Developing understanding of the 'Faith once given'? - Printable Version
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Developing understanding of the 'Faith once given'? - John Charmley - 09-05-2010
Dear Brothers and Sisters in Christ,
In several recent 'conversations' the question of a 'developing understanding' of the 'faith once given' has been alluded to. Fr. Gregory has pointed out that although the OC does not use that phrase, it nonetheless has something similar - as, indeed, does every Church which accepts the Nicene Creed with its overt invocation of the Trinity and its Christology.
Titus 1:9 and 2 Timothy 3:14 remind us of the importance of holding to what has been taught from the time of the Apostles by the Apostles. Those with 'itching ears' (2 Timothy 4:3) are, we are warned, liable to be seduced by new ideas, discussions and controversies. Holding 'firmly to the word as it is taught' (Titus 1:9) is, and always has been, a vital part of Orthodox belief. And yet the 'faith once given' is not a museum piece, and neither are Christian its curators.
Such an emphasis is a welcome and a valuable guide at times of doctrinal crisis, but taken literally it would rule against any idea of a developing understanding; the Arians, like the Nesotorians, took the line they did on Christ's nature and the Theotokos for conservative reasons, believing themselves to be safeguarding the 'faith once given' against dangerous innovations. Yet the Church accepted words such as homousious and hypostasis, as well as Trinity, despite their want of Biblical justification.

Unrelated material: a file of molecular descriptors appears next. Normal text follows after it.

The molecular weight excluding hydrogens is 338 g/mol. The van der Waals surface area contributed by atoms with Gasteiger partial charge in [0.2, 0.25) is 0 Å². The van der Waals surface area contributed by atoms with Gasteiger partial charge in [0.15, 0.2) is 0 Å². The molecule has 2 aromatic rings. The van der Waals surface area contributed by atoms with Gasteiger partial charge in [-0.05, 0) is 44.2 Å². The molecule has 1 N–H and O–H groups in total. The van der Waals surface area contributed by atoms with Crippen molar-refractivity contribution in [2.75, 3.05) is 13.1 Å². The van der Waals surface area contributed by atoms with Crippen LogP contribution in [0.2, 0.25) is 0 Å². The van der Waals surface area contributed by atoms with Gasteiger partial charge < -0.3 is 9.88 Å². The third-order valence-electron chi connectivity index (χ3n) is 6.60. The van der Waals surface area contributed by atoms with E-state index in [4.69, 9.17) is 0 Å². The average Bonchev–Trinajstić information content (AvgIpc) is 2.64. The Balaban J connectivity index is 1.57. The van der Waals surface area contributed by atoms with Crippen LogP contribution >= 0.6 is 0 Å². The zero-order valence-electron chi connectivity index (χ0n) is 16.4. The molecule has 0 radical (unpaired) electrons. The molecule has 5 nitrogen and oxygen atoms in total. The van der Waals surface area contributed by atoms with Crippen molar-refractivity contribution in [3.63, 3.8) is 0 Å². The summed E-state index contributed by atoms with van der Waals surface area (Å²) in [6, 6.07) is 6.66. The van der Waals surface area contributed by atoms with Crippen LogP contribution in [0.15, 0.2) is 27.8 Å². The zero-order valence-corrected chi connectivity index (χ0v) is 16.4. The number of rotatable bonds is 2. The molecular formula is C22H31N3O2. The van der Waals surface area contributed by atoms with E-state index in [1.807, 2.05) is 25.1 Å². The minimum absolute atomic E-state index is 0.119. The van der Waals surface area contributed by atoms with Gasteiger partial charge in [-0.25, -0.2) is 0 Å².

Matthew 25:24-30 does not suggest that Our Lord commends the example of the servant who was perfectly happy to hand back to his master that with which he had been entrusted, having added or subtracted nothing from it.
We would not, I suspect, take II Tim 3:6-7 literally and doubt the ability of women to distinguish falsehoods, and perhaps we would also doubt that interpretations which sees in it the laity being taught by the clergy. Indeed, of course, there is a long and distinguished history in the OC of the laity also teaching, so the idea of there being one type of teacher transmitting only that which has been believed at all times and in all places by everyone, whilst a charming construct is, surely, just that? We cannot know what, if anything, has been believed at all times in all places by everyone.
The Church has, thus, always possessed a teaching authority, and the means to discern what is authentic development from what is inauthentic. The Paraclete which guides it assures these things.
For a long time, arguably until Newman, the RCC possessed the idea of a developing understanding without the intellectual superstructure or the articulated phrase; does our Church possess the same idea, but lack the articulation?